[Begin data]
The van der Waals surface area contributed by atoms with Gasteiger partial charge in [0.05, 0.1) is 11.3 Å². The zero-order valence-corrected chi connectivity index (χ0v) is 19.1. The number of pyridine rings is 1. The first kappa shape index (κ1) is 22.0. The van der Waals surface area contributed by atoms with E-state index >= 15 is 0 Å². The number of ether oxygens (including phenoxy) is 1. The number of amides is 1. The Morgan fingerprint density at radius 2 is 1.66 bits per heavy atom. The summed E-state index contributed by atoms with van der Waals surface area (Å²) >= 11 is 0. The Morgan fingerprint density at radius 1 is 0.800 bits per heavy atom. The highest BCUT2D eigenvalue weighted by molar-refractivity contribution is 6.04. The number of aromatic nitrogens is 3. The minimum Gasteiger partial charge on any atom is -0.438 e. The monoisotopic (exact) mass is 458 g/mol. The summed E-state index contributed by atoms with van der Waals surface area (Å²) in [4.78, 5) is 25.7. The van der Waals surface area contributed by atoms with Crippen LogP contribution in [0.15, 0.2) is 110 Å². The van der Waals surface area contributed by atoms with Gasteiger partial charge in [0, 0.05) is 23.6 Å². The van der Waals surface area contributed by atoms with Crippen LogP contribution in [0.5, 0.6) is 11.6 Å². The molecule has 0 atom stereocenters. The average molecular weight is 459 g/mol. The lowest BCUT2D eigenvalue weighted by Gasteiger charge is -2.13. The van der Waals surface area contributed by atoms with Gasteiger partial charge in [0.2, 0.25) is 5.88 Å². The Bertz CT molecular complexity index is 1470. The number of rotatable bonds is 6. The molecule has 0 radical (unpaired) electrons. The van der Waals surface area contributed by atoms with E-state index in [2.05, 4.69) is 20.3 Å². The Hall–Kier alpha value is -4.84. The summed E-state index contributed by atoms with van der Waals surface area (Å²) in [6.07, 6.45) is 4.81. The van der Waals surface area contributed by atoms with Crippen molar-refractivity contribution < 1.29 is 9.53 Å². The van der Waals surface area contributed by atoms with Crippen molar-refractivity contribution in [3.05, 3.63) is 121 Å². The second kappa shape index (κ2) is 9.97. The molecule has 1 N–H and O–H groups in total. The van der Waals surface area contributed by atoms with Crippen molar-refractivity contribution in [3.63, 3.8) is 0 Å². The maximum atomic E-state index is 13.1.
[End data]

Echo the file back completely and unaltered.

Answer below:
The van der Waals surface area contributed by atoms with Gasteiger partial charge in [0.05, 0.1) is 11.3 Å². The zero-order valence-corrected chi connectivity index (χ0v) is 19.1. The number of pyridine rings is 1. The first kappa shape index (κ1) is 22.0. The van der Waals surface area contributed by atoms with E-state index >= 15 is 0 Å². The number of ether oxygens (including phenoxy) is 1. The number of amides is 1. The Morgan fingerprint density at radius 2 is 1.66 bits per heavy atom. The summed E-state index contributed by atoms with van der Waals surface area (Å²) >= 11 is 0. The Morgan fingerprint density at radius 1 is 0.800 bits per heavy atom. The highest BCUT2D eigenvalue weighted by molar-refractivity contribution is 6.04. The number of aromatic nitrogens is 3. The minimum Gasteiger partial charge on any atom is -0.438 e. The monoisotopic (exact) mass is 458 g/mol. The summed E-state index contributed by atoms with van der Waals surface area (Å²) in [4.78, 5) is 25.7. The van der Waals surface area contributed by atoms with Crippen LogP contribution in [0.15, 0.2) is 110 Å². The van der Waals surface area contributed by atoms with Gasteiger partial charge in [0, 0.05) is 23.6 Å². The van der Waals surface area contributed by atoms with Crippen LogP contribution in [0.5, 0.6) is 11.6 Å². The molecule has 0 atom stereocenters. The average molecular weight is 459 g/mol. The lowest BCUT2D eigenvalue weighted by Gasteiger charge is -2.13. The van der Waals surface area contributed by atoms with Gasteiger partial charge in [0.2, 0.25) is 5.88 Å². The Bertz CT molecular complexity index is 1470. The number of rotatable bonds is 6. The molecule has 0 radical (unpaired) electrons. The van der Waals surface area contributed by atoms with E-state index in [2.05, 4.69) is 20.3 Å². The Hall–Kier alpha value is -4.84. The summed E-state index contributed by atoms with van der Waals surface area (Å²) in [6.07, 6.45) is 4.81. The van der Waals surface area contributed by atoms with Crippen molar-refractivity contribution < 1.29 is 9.53 Å². The van der Waals surface area contributed by atoms with Crippen molar-refractivity contribution in [3.05, 3.63) is 121 Å². The second kappa shape index (κ2) is 9.97. The molecule has 1 N–H and O–H groups in total. The van der Waals surface area contributed by atoms with Crippen molar-refractivity contribution in [3.63, 3.8) is 0 Å². The maximum atomic E-state index is 13.1.